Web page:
The Red Sox-Phillies series is tough for a contrarian

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I’m predisposed to being a contrarian. I’m no crazy iconoclast or uber-non-conformist — I drive an Accord for crying out loud — but that is the general impulse. If you tell me something is the best ever, I’m going to look for flaws.  If you hype something up, I’m going do my best to explain why everyone should calm down.  I honestly believe that taking such an approach aids in critical thinking, but I’m also totally prepared to admit that a good amount of the time it only makes you sound like a mild ass. Oh well. Can’t change what I am.

So you can understand my frustration at the Red Sox-Phillies series that begins in Citizens Bank Park this evening.  The two teams who were almost everyone’s pick to win the pennant. Big hitting against big pitching! A possible World Series preview!  The source of the frustration?  I can’t really argue with any of that.

I picked them to meet in the World Series before the season began, and if you put a gun to my head right now I’d say they’re still the favorites.  The Red Sox’ recent mini-slump notwithstanding, they are big hitting, leading the majors in scoring.  The Phillies have had a few bumps of their own — Ryan Madson and Roy Oswalt are out — but they still have the best ERA in baseball and it wouldn’t be easy to argue against their staff as a whole being the best in the game.

It is what everyone is saying it is.  There isn’t much room for being a contrarian here.  What an absolute drag!

Albert Pujols hit his 597th career home run

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Angels DH Albert Pujols smacked his 597th career home run, a two-run shot in the top of the first inning during Wednesday night’s 5-2 loss to the Rays. The blast was off of Erasmo Ramirez and marked No. 6 on the season for the future Hall of Famer.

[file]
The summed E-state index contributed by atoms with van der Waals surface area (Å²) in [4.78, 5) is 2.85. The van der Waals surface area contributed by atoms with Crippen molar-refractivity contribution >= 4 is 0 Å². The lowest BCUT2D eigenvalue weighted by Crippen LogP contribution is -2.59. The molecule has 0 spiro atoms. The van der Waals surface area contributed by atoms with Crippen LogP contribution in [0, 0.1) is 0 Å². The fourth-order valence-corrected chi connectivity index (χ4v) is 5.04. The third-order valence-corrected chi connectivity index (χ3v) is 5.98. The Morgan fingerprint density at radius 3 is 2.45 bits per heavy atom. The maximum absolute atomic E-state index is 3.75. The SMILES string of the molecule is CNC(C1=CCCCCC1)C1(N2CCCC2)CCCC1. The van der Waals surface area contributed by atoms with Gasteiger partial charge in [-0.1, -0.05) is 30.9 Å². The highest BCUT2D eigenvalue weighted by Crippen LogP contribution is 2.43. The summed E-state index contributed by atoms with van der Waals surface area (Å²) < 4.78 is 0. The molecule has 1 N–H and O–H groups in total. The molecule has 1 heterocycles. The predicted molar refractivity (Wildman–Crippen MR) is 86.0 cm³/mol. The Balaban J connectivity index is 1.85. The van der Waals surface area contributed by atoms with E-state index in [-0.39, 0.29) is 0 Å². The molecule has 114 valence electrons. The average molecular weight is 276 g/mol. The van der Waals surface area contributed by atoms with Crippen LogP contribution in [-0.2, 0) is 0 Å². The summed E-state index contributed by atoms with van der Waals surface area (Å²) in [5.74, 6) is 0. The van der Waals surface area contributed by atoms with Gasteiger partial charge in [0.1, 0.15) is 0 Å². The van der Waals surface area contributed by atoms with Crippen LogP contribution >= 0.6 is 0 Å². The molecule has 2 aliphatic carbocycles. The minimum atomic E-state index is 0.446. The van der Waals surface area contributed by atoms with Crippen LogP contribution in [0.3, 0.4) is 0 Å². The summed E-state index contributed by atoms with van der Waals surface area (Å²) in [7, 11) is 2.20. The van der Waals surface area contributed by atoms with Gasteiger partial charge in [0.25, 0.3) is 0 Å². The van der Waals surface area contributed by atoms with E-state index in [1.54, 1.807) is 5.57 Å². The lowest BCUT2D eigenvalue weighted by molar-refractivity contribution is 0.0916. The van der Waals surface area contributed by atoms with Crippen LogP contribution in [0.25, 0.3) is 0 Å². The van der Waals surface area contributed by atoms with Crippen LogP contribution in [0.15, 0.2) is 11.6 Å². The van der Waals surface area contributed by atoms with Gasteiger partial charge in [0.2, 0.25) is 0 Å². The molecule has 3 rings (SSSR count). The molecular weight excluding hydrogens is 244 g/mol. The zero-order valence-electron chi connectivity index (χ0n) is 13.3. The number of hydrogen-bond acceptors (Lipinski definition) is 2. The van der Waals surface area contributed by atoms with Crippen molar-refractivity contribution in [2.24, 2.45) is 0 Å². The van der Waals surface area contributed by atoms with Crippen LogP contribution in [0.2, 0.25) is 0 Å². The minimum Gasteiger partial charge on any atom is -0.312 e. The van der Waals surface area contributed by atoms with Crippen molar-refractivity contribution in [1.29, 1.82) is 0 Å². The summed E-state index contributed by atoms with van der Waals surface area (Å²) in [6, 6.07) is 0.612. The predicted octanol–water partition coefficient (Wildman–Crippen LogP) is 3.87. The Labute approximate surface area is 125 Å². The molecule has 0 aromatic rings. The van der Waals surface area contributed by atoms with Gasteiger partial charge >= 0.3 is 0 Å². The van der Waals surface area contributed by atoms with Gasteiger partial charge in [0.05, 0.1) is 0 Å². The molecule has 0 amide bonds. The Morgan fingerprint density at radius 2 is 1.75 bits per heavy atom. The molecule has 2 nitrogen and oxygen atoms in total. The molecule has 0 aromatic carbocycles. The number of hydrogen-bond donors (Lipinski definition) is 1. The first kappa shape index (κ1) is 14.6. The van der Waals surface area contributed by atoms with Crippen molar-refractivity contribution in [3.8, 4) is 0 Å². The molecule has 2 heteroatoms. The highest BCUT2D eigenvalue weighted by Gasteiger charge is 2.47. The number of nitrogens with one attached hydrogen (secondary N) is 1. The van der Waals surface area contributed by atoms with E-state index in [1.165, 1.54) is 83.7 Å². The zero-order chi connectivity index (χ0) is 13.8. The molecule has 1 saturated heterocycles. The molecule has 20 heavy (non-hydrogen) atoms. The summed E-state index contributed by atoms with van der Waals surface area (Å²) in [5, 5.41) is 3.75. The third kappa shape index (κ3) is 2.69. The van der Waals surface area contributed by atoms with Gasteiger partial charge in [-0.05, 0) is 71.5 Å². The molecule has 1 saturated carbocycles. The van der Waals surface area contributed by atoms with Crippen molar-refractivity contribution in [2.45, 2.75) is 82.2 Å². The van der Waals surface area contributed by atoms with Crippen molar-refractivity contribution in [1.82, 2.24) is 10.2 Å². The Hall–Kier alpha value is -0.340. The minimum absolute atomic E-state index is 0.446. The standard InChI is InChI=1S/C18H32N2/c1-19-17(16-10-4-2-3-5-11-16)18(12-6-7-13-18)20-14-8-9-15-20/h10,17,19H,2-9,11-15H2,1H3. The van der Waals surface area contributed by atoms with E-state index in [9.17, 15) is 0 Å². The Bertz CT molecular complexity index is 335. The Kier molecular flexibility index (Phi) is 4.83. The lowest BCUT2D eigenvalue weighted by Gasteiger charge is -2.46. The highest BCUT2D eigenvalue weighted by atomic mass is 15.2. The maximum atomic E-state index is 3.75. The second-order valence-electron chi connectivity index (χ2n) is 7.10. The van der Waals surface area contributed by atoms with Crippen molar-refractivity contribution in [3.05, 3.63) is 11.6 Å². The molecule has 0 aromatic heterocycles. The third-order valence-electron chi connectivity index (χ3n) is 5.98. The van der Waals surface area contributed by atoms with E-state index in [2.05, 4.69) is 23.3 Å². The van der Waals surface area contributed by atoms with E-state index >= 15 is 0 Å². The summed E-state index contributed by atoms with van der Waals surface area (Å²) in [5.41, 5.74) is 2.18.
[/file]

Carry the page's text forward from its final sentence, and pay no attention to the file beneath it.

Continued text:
Pujols finished 1-for-3 with the homer and a walk. After Wednesday’s game, he’s hitting a lackluster .244/.296/.378 with 34 RBI and 14 runs scored in 186 trips to the plate.

Pujols currently ranks ninth on baseball’s all-time leaderboard and is three shy of joining the 600-homer club. He’s currently 13 home runs away from tying Sammy Sosa for eighth all-time.

Chris Sale’s streak of starts with at least 10 strikeouts ends

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Red Sox starter Chris Sale entered Wednesday’s outing against the Rangers with at least 10 strikeouts in eight consecutive starts, tying a record he already shared with Pedro Martinez. He failed do break the record, racking up only six strikeouts in 7 1/3 innings. Fortunately, the Red Sox scored seven runs in the bottom of the seventh to put him in line for the win. Sale gave up four runs (three earned) on six hits and a walk.

After Wednesday’s outing, Sale is sitting on a 2.34 ERA with a 101/14 K/BB ratio in 73 innings. So far, so good for the Red Sox, who acquired Sale from the White Sox in December.

Sale previously racked up 10 strikeouts in eight consecutive games between May 23 and June 30 in 2015 with the White Sox. Pedro Martinez accomplished the feat for the Red Sox between August 19 and September 27 in 1999.